Year-on-year increase of tenants unable to afford a deposit

The Professor, 24 March 2020

Almost two thirds of rental tenants cannot afford a deposit to allow them to purchase their own home.

​64 per cent of tenants polled by yieldit said they could not afford a deposit to buy a property and only a third (34 per cent) were currently saving for one. The figures represent an increase from 56 per cent of tenants saying they couldn’t afford a deposit in late 2018, demonstrating that ‘Generation Rent’ could be here to stay.

yieldit — which facilitates the sale of tenanted buy-to-let property — surveyed 500 renters on their current situation in an effort to understand the market pressures tenants face.

The data also showed that a fifth (26 per cent) believed they did not meet the criteria for securing a mortgage.

Ryan Hughes, head of sales at yieldit, said: “Landlords are fortunate that we have a lively rental sector in the UK with many tenants remaining in properties for years at a time, which helps maintain a steady income for the landlord and keeps the sector buoyant.

“That said, it’s concerning to see the number of tenants saying they can’t afford to buy increase yet again. Renting is ideal for lots of people, for example those who are ready for their first taste of independence but don’t want the long-term commitment of a mortgage, but it shouldn’t be a barrier to purchasing a home.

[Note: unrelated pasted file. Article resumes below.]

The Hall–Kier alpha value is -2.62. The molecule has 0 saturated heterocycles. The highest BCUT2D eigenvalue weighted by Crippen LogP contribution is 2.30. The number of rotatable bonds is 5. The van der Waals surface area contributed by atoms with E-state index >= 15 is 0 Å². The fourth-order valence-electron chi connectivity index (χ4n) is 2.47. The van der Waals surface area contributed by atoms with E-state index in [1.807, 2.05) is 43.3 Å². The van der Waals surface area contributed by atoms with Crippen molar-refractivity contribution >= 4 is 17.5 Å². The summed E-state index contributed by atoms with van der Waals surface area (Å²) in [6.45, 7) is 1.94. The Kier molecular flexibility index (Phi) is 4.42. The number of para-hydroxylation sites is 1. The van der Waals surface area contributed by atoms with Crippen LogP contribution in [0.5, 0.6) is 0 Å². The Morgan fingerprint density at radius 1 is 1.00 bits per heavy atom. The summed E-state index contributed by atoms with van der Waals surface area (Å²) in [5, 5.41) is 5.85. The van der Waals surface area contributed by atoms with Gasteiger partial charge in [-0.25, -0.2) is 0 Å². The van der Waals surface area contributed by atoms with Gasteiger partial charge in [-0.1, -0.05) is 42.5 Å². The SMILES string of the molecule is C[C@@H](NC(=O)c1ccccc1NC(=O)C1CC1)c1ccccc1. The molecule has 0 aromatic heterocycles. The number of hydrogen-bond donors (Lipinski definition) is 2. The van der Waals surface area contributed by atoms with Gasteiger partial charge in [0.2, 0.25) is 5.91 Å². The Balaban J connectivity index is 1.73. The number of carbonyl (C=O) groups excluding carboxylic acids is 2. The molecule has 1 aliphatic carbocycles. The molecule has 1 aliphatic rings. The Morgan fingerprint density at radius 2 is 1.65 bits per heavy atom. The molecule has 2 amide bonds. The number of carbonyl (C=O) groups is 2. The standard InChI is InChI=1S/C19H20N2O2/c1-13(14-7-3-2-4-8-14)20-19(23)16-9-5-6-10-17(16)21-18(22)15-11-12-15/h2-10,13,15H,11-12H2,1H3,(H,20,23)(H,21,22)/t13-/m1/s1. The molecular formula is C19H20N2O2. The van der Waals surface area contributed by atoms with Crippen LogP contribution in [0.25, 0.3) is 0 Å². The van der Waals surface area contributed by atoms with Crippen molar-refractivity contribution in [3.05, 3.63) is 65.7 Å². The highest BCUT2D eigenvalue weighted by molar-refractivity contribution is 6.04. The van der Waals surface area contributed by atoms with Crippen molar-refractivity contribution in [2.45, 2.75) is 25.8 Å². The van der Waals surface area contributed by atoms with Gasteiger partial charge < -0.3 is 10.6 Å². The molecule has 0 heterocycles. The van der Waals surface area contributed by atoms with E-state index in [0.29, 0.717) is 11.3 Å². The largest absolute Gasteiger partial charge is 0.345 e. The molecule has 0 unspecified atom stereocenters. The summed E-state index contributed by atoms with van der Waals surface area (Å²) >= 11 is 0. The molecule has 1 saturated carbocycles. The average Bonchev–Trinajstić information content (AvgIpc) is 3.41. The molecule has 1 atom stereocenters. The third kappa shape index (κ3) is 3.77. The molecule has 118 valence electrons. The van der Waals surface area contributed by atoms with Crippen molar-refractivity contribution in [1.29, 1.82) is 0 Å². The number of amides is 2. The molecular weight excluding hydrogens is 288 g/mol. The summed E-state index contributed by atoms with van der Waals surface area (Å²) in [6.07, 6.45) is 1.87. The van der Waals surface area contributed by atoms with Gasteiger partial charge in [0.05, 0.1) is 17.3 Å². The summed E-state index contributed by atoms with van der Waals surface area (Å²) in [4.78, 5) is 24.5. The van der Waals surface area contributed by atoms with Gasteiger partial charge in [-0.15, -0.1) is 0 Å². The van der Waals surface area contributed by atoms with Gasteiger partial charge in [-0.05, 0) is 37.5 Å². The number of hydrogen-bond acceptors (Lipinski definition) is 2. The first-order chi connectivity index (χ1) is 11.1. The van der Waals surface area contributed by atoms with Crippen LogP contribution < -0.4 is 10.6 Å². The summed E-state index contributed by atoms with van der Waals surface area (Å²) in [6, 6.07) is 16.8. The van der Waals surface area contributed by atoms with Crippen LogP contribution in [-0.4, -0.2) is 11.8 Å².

“Yet with only a third of respondents saying they were currently saving for a deposit, it looks like the rental market won’t be changing any time soon.”

yieldit specialises in the sale of income generating buy-to-let property between investors and works with buyers and sellers to identify the true financial potential of a rental opportunity.

The survey was carried out by OnePoll. For more information, visit www.yieldit.com


Year-on-year increase of tenants unable to afford a deposit

The Professor, 24 March 2020

Almost two thirds of rental tenants cannot afford a deposit to allow them to purchase their own home.

​64 per cent of tenants polled by yieldit said they could not afford a deposit to buy a property and only a third (34 per cent) were currently saving for one. The figures represent an increase from 56 per cent of tenants saying they couldn’t afford a deposit in late 2018, demonstrating that ‘Generation Rent’ could be here to stay.

yieldit — which facilitates the sale of tenanted buy-to-let property — surveyed 500 renters on their current situation in an effort to understand the market pressures tenants face.

The data also showed that a fifth (26 per cent) believed they did not meet the criteria for securing a mortgage.

Ryan Hughes, head of sales at yieldit, said: “Landlords are fortunate that we have a lively rental sector in the UK with many tenants remaining in properties for years at a time, which helps maintain a steady income for the landlord and keeps the sector buoyant.

“That said, it’s concerning to see the number of tenants saying they can’t afford to buy increase yet again. Renting is ideal for lots of people, for example those who are ready for their first taste of independence but don’t want the long-term commitment of a mortgage, but it shouldn’t be a barrier to purchasing a home.

“Yet with only a third of respondents saying they were currently saving for a deposit, it looks like the rental market won’t be changing any time soon.”

yieldit specialises in the sale of income generating buy-to-let property between investors and works with buyers and sellers to identify the true financial potential of a rental opportunity.

The survey was carried out by OnePoll. For more information, visit www.yieldit.com